NEW YORK (AP) – A man accused of wielding two cordless power saws in a subway station and slicing into a postal worker’s chest during a pre-dawn rampage was ordered Friday to undergo a psychiatric exam.

Manhattan Criminal Court Judge Eileen Koretz ordered the examination for Tareyton Williams, 33, of the Bronx, during his arraignment on charges of attempted murder and misdemeanor assault.

Williams, wearing dirty socks but no shoes, entered no plea. His lawyer, Sharyn Henry, had no comment.

A witness told police he recognized Williams as the man who attacked Michael Steinberg early Thursday in a station a few blocks from Columbia University, according to a felony complaint.

“He looked at me and before I knew it he was attacking me,” Steinberg told reporters Thursday. “The motor kept going on. He was trying to cut through me. … I screamed for help – ‘Please help! Please help me!”‘

The attacker finally paused to demand money, then bolted out of the station.

Steinberg, 64, suffered cuts and punctures on his chest and torso, broken ribs, a punctured lung and other injuries, the complaint says. He was at a hospital in stable condition.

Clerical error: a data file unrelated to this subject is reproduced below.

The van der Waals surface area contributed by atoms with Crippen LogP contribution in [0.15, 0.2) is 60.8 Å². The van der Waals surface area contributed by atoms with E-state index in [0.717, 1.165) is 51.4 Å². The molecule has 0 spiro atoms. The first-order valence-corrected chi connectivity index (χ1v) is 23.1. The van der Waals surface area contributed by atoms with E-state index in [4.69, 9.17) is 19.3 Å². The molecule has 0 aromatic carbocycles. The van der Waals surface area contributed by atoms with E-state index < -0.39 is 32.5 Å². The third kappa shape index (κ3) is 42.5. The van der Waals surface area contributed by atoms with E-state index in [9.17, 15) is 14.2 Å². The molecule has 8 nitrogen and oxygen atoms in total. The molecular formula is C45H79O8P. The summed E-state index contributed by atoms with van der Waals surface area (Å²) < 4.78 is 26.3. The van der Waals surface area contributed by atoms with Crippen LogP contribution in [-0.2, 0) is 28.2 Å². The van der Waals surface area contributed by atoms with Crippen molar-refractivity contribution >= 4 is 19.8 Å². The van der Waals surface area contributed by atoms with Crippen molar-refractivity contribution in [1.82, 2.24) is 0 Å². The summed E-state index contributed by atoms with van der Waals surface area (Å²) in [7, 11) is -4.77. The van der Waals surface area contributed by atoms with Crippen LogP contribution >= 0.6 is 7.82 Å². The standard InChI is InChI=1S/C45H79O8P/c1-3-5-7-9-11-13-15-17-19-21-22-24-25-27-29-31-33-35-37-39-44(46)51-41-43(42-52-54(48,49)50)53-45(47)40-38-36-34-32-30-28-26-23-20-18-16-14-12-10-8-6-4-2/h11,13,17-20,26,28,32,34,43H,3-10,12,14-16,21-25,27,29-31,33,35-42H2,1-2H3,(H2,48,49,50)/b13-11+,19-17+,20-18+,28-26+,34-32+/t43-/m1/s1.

The saws came from a cart being used by workers who were upgrading the station’s public address system. They were later found in a trash can.

Police arrested Williams about two hours later, after another person was punched on a street. The defendant was charged with misdemeanor assault in that attack.

Assistant District Attorney James Williamson said Williams admitted he had punched the man and apologized.

The attack came two weeks after a Boston man was charged with stabbing four people – three of them tourists – over a 13-hour period in the subway and the theater district in Manhattan.

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